The Dressmaker by Kate Alcott (RH/Doubleday; Center Point Large Print; Random House Audio) follows a young woman hired as a personal maid on the Titanic, who becomes involved in a public scandal after her mistress’s questionable actions are revealed by the shipwreck. Library Journal says it gives the tale of the Titanic “a fresh feel. Tess makes a praiseworthy heroine, [but] one fewer suitor might have been more plausible. Still, an engaging first novel.”

Flatscreen by Adam Wilson (Harper Perennial) follows the dangerous friendship and YouTube stardom of Eli Schwartz, who thinks of himself as a loser, and Seymour J. Kahn, a twisted former TV star who has purchased Eli’s old family home. Booklist gives it a starred review, calling it “a standout addition to a new generation of writers.” PW adds, “comedy and pathos abound in Seymours absurdist world…Fans of Jack Pendarvis and Sam Lipsyte will enjoy Wilsons fresh, fantastical perspective.”

Usual Suspects

Shadow Patrol by Alex Berenson (Putnam Adult; Wheeler Publishing; Penguin Audiobooks) is this Edgar-winning author’s sixth spy thriller starring ex-CIA operative John Wells. It focuses on U.S. soldiers in Afghanistan who engage in drug smuggling while fighting the Taliban. Kirkus says, “the prose is airtight, the pacing is excellent and the phenomenal action sequences more than make up for minor weaknesses in the plot. Berenson’s highly enjoyable series continues with more of the rock-solid same.”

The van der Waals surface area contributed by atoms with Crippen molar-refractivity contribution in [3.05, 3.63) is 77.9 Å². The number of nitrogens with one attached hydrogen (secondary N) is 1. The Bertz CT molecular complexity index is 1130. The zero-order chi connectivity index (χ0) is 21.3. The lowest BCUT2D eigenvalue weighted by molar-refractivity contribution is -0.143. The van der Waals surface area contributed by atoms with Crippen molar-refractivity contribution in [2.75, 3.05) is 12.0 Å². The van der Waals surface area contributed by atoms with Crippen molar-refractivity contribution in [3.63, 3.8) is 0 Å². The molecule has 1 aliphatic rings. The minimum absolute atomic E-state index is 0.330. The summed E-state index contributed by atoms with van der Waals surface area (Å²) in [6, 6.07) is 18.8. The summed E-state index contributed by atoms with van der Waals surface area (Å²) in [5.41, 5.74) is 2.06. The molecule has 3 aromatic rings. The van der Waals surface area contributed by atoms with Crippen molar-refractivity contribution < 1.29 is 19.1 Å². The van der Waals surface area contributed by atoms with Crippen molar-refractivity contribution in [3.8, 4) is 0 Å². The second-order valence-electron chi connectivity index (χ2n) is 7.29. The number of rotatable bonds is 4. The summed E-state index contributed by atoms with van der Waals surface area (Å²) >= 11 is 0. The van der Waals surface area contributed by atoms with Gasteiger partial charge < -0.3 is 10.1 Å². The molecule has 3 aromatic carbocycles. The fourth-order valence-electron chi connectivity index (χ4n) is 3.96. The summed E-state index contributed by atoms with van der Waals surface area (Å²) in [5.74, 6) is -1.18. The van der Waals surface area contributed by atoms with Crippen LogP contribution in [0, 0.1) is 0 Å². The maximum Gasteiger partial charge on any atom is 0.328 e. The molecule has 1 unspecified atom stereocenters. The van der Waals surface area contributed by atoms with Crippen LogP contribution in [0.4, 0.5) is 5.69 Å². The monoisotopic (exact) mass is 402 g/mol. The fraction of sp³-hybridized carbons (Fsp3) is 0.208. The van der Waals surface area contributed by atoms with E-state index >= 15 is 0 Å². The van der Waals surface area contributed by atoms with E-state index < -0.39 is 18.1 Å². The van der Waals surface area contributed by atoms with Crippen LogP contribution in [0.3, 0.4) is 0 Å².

A Perfect Blood by Kim Harrison (Harper Voyager; Blackstone Audiobooks) is the 10th installment in the landmark urban fantasy series, and finds Rachel Morgan, a witch-turned-demon, at a crime scene involving a university student. LJ says: “Harrison’s colorful cast of supporting characters keeps the story moving among the fast-paced action scenes. Longtime fans will obviously be standing in line for this one. However, readers with any interest in urban fantasy can easily jump into the story.”